Book Review: River of Teeth by Sarah Gailey

River of Teeth by Sarah Gailey

Welcome to the late 19th century in an America that never was. The federal government, seeking to relieve the nation’s meat shortages, had the brilliant idea of importing hippos and breeding them in the swamps of the southeast. This is, apparently, based on an actual proposal that was (thankfully) scrapped. However, in River of Teeth, the plan went ahead, and now most of northern Louisiana is a swamp full of vicious feral hippos (and more than a few outlaws and gangsters). Winslow Houndstooth is a man with a past, looking for one last payout to retire and live out the good life. He has been tasked (alongside his crew) with clearing the swamp of ferals. Of course, in a story like this, nothing can ever go as planned.

The first thing that grabbed my attention was the title. I mean, River of Teeth? How could I pass up anything with a title like that?! Add to that a recent “oh hey, did you hear about…” from Dear Husband about (I shit you not) feral hippos wrecking up the place in Mexico. It just seemed like it was meant to be.

The book is an old-fashioned western with a hell of a novel twist. Gailey gives us murder revenge, paddle boats, hippo ranchers, gamblers, lawmen, mercenaries, gun fights, knife fights, and explosives. In short, all the things you want in your old-timey western adventure and then some. Also novel about Gailey’s story is the diversity of the characters. Let’s face it, the western (pick any genre though) with wall-to-wall white male protagonists has been done (and done, and done). Gailey brings a refreshingly varied cast of characters to her story.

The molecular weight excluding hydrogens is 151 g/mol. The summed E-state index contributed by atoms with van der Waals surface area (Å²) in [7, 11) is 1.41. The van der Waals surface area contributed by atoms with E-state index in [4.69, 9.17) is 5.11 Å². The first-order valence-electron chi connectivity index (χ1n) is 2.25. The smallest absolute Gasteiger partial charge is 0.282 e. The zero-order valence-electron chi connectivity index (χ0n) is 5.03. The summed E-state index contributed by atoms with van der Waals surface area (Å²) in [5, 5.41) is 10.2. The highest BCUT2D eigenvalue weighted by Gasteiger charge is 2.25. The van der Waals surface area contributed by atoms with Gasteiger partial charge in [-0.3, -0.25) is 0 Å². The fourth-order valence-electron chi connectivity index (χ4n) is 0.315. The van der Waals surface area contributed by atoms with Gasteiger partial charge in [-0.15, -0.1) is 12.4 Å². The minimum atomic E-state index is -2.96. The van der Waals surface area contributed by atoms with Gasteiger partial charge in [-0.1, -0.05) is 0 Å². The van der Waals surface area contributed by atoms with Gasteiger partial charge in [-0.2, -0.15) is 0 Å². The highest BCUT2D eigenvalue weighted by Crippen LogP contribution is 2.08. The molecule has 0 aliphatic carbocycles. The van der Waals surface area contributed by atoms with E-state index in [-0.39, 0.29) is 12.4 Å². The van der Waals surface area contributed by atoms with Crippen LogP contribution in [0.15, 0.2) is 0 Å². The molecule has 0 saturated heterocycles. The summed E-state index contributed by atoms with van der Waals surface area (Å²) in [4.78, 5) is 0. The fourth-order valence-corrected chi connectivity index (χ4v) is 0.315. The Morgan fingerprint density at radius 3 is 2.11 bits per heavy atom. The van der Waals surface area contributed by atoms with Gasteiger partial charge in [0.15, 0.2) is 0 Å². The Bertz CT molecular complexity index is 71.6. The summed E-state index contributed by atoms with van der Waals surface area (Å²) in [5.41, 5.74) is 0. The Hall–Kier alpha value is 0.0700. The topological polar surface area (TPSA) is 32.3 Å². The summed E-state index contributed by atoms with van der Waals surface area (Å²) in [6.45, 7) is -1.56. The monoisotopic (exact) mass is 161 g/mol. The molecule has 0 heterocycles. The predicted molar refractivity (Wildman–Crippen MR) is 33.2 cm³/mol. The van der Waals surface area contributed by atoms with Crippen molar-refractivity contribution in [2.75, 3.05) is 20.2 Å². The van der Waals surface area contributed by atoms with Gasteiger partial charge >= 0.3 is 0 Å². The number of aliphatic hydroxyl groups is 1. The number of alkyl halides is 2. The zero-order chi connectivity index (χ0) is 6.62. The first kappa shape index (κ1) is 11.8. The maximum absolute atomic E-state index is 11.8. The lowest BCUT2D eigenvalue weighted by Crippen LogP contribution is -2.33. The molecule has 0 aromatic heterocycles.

In fact, my biggest complaint about this story is how short it is. At 114 pages, this is more novella than novel. I read the book in a single sitting and simply wanted more. I wanted more time and interactions with Houndstooth and his crew, I wanted more history and background of the hippo endeavor and the mess that brought about a huge swamp of death. Fortunately, there’s a second book out (and hopefully more to follow) so I will get my wish.

Book Review: Vengeance Road by Erin Bowman

vengeance road

 Vengeance Road by Erin Bowman

Kate Thompson returns home in time to find her father dead, hanging from a mesquite tree, and the family homestead burned to the ground. The celebratory yells of the gunman who killed him still echoing off the dry Arizona land. Swearing vengeance, and vowing to recover her father’s stolen journal, Kate sets off after the gang with rifle in hand. As her questions for revenge becomes entangled with a legendary gold mine, revelations about Kate’s family force her to question everything she has known.

Usually when you hear a book described as “gritty”, you think of a detective novel with a high functioning alcoholic detective and a female lead who resembles a poisonous spider. However, when I say that Vengeance Road is gritty, I mean it in the most literal sense. Bowman paints the thinnest coat of romanticism over her descriptions of life on the frontier. For the most part, she invites us to look closely at the dirt, the stench, the whores, the casual violence, the racism, and the cheapness of life past the edge of “civilization.” I love it. 

Her descriptions of the desert, the mountains, and the canyons on Kate’s journey are clearly written by someone in love with the harsh beauty of the American Southwest. Bowman also weaves local legends into her story, rooting it even more firmly into the red Arizona soil.

So yes, this is a YA book, but I found it very enjoyable for even those beyond the YA years (except for bits of the obligatory will they/won’t they love story, sigh . . . Though Bowman does handle that as darkly as the rest of the story). Finding a good western is hard these days, the genre has gone out of fashion of late. For YA lovers, this is a great way to introduce yourself to a new (old) genre.

A copy of this book was provided by the publisher via Goodreads Giveaways in exchange for an honest review.